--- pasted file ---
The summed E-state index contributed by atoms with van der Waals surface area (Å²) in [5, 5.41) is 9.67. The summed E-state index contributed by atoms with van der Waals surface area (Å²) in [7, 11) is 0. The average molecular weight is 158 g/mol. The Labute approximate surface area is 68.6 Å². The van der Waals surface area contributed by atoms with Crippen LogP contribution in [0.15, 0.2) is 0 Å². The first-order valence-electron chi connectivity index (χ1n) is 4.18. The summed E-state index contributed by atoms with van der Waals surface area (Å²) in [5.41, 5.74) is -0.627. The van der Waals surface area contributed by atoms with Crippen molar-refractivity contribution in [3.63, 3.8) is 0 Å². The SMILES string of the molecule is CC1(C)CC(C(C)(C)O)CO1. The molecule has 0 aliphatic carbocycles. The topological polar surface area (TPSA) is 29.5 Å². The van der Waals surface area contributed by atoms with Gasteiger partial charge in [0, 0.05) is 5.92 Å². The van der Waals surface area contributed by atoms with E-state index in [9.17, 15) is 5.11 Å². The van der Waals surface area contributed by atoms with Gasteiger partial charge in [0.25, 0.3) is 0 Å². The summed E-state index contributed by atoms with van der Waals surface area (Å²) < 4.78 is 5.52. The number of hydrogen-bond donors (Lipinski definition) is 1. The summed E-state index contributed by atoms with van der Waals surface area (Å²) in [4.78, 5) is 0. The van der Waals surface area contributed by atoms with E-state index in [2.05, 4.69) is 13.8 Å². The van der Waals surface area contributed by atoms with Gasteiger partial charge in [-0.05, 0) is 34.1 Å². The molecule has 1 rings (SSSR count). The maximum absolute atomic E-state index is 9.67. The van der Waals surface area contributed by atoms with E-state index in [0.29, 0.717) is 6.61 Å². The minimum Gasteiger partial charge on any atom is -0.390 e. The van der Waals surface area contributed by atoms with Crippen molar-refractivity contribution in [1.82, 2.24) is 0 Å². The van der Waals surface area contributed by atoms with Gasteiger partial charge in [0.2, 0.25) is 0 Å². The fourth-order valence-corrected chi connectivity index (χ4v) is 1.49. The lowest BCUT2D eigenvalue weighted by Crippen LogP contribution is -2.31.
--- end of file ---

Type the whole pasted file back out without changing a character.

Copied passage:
The summed E-state index contributed by atoms with van der Waals surface area (Å²) in [5, 5.41) is 9.67. The summed E-state index contributed by atoms with van der Waals surface area (Å²) in [7, 11) is 0. The average molecular weight is 158 g/mol. The Labute approximate surface area is 68.6 Å². The van der Waals surface area contributed by atoms with Crippen LogP contribution in [0.15, 0.2) is 0 Å². The first-order valence-electron chi connectivity index (χ1n) is 4.18. The summed E-state index contributed by atoms with van der Waals surface area (Å²) in [5.41, 5.74) is -0.627. The van der Waals surface area contributed by atoms with Crippen molar-refractivity contribution in [3.63, 3.8) is 0 Å². The SMILES string of the molecule is CC1(C)CC(C(C)(C)O)CO1. The molecule has 0 aliphatic carbocycles. The topological polar surface area (TPSA) is 29.5 Å². The van der Waals surface area contributed by atoms with Gasteiger partial charge in [0, 0.05) is 5.92 Å². The van der Waals surface area contributed by atoms with E-state index in [9.17, 15) is 5.11 Å². The van der Waals surface area contributed by atoms with Gasteiger partial charge in [0.25, 0.3) is 0 Å². The summed E-state index contributed by atoms with van der Waals surface area (Å²) < 4.78 is 5.52. The number of hydrogen-bond donors (Lipinski definition) is 1. The summed E-state index contributed by atoms with van der Waals surface area (Å²) in [4.78, 5) is 0. The van der Waals surface area contributed by atoms with E-state index in [2.05, 4.69) is 13.8 Å². The van der Waals surface area contributed by atoms with Gasteiger partial charge in [-0.05, 0) is 34.1 Å². The molecule has 1 rings (SSSR count). The maximum absolute atomic E-state index is 9.67. The van der Waals surface area contributed by atoms with E-state index in [0.29, 0.717) is 6.61 Å². The minimum Gasteiger partial charge on any atom is -0.390 e. The van der Waals surface area contributed by atoms with Crippen molar-refractivity contribution in [1.82, 2.24) is 0 Å². The van der Waals surface area contributed by atoms with Gasteiger partial charge in [0.2, 0.25) is 0 Å². The fourth-order valence-corrected chi connectivity index (χ4v) is 1.49. The lowest BCUT2D eigenvalue weighted by Crippen LogP contribution is -2.31.